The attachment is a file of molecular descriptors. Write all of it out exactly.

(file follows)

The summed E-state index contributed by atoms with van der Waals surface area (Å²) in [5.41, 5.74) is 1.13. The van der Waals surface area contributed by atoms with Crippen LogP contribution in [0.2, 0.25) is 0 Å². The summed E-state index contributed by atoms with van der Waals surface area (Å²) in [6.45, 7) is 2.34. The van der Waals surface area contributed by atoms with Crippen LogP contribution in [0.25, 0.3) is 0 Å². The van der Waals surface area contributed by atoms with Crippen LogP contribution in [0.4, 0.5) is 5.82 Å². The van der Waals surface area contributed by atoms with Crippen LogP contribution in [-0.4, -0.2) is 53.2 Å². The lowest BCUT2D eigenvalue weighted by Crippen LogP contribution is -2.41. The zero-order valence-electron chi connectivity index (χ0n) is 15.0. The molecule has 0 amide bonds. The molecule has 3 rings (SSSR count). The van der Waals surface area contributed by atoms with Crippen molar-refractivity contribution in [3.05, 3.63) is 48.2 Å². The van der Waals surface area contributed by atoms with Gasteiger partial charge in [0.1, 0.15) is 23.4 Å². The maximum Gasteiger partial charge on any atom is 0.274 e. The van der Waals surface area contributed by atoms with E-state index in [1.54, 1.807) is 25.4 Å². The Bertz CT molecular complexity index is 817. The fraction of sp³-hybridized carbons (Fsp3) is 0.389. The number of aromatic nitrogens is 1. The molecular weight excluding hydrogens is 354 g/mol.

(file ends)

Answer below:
The summed E-state index contributed by atoms with van der Waals surface area (Å²) in [5.41, 5.74) is 1.13. The van der Waals surface area contributed by atoms with Crippen LogP contribution in [0.2, 0.25) is 0 Å². The summed E-state index contributed by atoms with van der Waals surface area (Å²) in [6.45, 7) is 2.34. The van der Waals surface area contributed by atoms with Crippen LogP contribution in [0.25, 0.3) is 0 Å². The van der Waals surface area contributed by atoms with Crippen LogP contribution in [0.4, 0.5) is 5.82 Å². The van der Waals surface area contributed by atoms with Crippen LogP contribution in [-0.4, -0.2) is 53.2 Å². The lowest BCUT2D eigenvalue weighted by Crippen LogP contribution is -2.41. The zero-order valence-electron chi connectivity index (χ0n) is 15.0. The molecule has 0 amide bonds. The molecule has 3 rings (SSSR count). The van der Waals surface area contributed by atoms with Crippen molar-refractivity contribution in [3.05, 3.63) is 48.2 Å². The van der Waals surface area contributed by atoms with Gasteiger partial charge in [0.1, 0.15) is 23.4 Å². The maximum Gasteiger partial charge on any atom is 0.274 e. The van der Waals surface area contributed by atoms with E-state index in [1.54, 1.807) is 25.4 Å². The Bertz CT molecular complexity index is 817. The fraction of sp³-hybridized carbons (Fsp3) is 0.389. The number of aromatic nitrogens is 1. The molecular weight excluding hydrogens is 354 g/mol.